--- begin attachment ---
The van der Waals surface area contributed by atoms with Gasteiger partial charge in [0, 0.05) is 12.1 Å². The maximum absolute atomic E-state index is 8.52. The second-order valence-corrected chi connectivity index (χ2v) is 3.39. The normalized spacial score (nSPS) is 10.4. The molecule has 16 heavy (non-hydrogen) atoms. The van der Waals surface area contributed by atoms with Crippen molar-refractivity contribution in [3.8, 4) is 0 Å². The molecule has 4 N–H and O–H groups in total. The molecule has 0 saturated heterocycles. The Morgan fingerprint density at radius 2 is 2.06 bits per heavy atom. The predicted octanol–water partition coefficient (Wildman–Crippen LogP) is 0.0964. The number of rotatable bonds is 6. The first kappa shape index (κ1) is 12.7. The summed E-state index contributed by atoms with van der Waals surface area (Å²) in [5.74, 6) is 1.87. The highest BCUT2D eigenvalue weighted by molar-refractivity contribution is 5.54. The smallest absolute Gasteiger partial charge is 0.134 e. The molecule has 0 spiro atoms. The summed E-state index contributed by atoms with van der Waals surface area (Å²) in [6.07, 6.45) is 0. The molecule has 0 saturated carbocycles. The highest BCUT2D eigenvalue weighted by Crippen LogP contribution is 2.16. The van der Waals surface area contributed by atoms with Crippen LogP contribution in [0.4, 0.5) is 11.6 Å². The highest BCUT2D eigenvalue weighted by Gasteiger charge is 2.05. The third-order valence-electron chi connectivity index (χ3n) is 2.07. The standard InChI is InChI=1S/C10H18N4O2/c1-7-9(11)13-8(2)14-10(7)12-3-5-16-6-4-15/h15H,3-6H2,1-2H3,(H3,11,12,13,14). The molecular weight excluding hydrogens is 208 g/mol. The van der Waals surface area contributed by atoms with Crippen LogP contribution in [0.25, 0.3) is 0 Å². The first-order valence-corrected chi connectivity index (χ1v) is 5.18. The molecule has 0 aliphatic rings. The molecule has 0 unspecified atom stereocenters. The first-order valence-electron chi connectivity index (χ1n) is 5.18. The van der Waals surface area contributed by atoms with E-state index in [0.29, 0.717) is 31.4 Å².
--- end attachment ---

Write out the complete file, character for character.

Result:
The van der Waals surface area contributed by atoms with Gasteiger partial charge in [0, 0.05) is 12.1 Å². The maximum absolute atomic E-state index is 8.52. The second-order valence-corrected chi connectivity index (χ2v) is 3.39. The normalized spacial score (nSPS) is 10.4. The molecule has 16 heavy (non-hydrogen) atoms. The van der Waals surface area contributed by atoms with Crippen molar-refractivity contribution in [3.8, 4) is 0 Å². The molecule has 4 N–H and O–H groups in total. The molecule has 0 saturated heterocycles. The Morgan fingerprint density at radius 2 is 2.06 bits per heavy atom. The predicted octanol–water partition coefficient (Wildman–Crippen LogP) is 0.0964. The number of rotatable bonds is 6. The first kappa shape index (κ1) is 12.7. The summed E-state index contributed by atoms with van der Waals surface area (Å²) in [5.74, 6) is 1.87. The highest BCUT2D eigenvalue weighted by molar-refractivity contribution is 5.54. The smallest absolute Gasteiger partial charge is 0.134 e. The molecule has 0 spiro atoms. The summed E-state index contributed by atoms with van der Waals surface area (Å²) in [6.07, 6.45) is 0. The molecule has 0 saturated carbocycles. The highest BCUT2D eigenvalue weighted by Crippen LogP contribution is 2.16. The van der Waals surface area contributed by atoms with Crippen LogP contribution in [0.4, 0.5) is 11.6 Å². The highest BCUT2D eigenvalue weighted by Gasteiger charge is 2.05. The third-order valence-electron chi connectivity index (χ3n) is 2.07. The standard InChI is InChI=1S/C10H18N4O2/c1-7-9(11)13-8(2)14-10(7)12-3-5-16-6-4-15/h15H,3-6H2,1-2H3,(H3,11,12,13,14). The molecular weight excluding hydrogens is 208 g/mol. The van der Waals surface area contributed by atoms with Crippen LogP contribution in [0.25, 0.3) is 0 Å². The first-order valence-corrected chi connectivity index (χ1v) is 5.18. The molecule has 0 aliphatic rings. The molecule has 0 unspecified atom stereocenters. The first-order valence-electron chi connectivity index (χ1n) is 5.18. The van der Waals surface area contributed by atoms with E-state index in [0.29, 0.717) is 31.4 Å².